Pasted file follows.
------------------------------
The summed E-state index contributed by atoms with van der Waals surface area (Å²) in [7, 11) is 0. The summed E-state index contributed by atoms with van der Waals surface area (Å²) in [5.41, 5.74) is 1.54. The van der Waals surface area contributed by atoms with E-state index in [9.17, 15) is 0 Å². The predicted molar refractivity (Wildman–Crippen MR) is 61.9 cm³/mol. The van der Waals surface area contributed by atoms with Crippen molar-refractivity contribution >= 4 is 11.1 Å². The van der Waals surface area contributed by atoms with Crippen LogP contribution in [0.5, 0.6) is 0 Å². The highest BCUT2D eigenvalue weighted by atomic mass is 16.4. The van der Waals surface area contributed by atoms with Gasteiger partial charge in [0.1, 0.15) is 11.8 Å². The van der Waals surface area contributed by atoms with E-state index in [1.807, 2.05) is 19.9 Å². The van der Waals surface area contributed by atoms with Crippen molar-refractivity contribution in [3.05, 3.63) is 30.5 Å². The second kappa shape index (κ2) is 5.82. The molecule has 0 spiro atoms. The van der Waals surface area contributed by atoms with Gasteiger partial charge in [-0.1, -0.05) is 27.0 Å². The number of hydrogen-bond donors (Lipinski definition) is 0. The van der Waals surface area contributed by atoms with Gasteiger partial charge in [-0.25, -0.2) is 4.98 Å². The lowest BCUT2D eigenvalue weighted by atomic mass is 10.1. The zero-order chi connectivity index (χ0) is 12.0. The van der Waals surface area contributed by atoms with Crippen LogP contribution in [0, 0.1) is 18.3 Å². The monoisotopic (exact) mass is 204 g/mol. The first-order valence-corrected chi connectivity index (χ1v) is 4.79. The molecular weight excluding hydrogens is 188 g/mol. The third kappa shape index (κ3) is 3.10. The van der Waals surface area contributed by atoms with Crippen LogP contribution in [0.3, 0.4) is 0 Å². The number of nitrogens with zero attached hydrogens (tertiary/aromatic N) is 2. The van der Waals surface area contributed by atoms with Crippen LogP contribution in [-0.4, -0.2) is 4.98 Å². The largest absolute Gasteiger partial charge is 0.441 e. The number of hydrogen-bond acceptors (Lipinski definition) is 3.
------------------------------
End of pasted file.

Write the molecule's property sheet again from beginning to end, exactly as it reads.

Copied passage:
The summed E-state index contributed by atoms with van der Waals surface area (Å²) in [7, 11) is 0. The summed E-state index contributed by atoms with van der Waals surface area (Å²) in [5.41, 5.74) is 1.54. The van der Waals surface area contributed by atoms with E-state index in [9.17, 15) is 0 Å². The predicted molar refractivity (Wildman–Crippen MR) is 61.9 cm³/mol. The van der Waals surface area contributed by atoms with Crippen molar-refractivity contribution >= 4 is 11.1 Å². The van der Waals surface area contributed by atoms with Crippen LogP contribution in [0.5, 0.6) is 0 Å². The highest BCUT2D eigenvalue weighted by atomic mass is 16.4. The van der Waals surface area contributed by atoms with Gasteiger partial charge in [0.1, 0.15) is 11.8 Å². The van der Waals surface area contributed by atoms with E-state index in [1.807, 2.05) is 19.9 Å². The van der Waals surface area contributed by atoms with Crippen molar-refractivity contribution in [3.05, 3.63) is 30.5 Å². The second kappa shape index (κ2) is 5.82. The molecule has 0 spiro atoms. The van der Waals surface area contributed by atoms with Gasteiger partial charge in [-0.1, -0.05) is 27.0 Å². The number of hydrogen-bond donors (Lipinski definition) is 0. The van der Waals surface area contributed by atoms with Gasteiger partial charge in [-0.25, -0.2) is 4.98 Å². The lowest BCUT2D eigenvalue weighted by atomic mass is 10.1. The zero-order chi connectivity index (χ0) is 12.0. The van der Waals surface area contributed by atoms with Crippen LogP contribution in [0, 0.1) is 18.3 Å². The monoisotopic (exact) mass is 204 g/mol. The first-order valence-corrected chi connectivity index (χ1v) is 4.79. The molecular weight excluding hydrogens is 188 g/mol. The third kappa shape index (κ3) is 3.10. The van der Waals surface area contributed by atoms with Crippen LogP contribution in [0.3, 0.4) is 0 Å². The number of nitrogens with zero attached hydrogens (tertiary/aromatic N) is 2. The van der Waals surface area contributed by atoms with Crippen LogP contribution in [-0.4, -0.2) is 4.98 Å². The largest absolute Gasteiger partial charge is 0.441 e. The number of hydrogen-bond acceptors (Lipinski definition) is 3.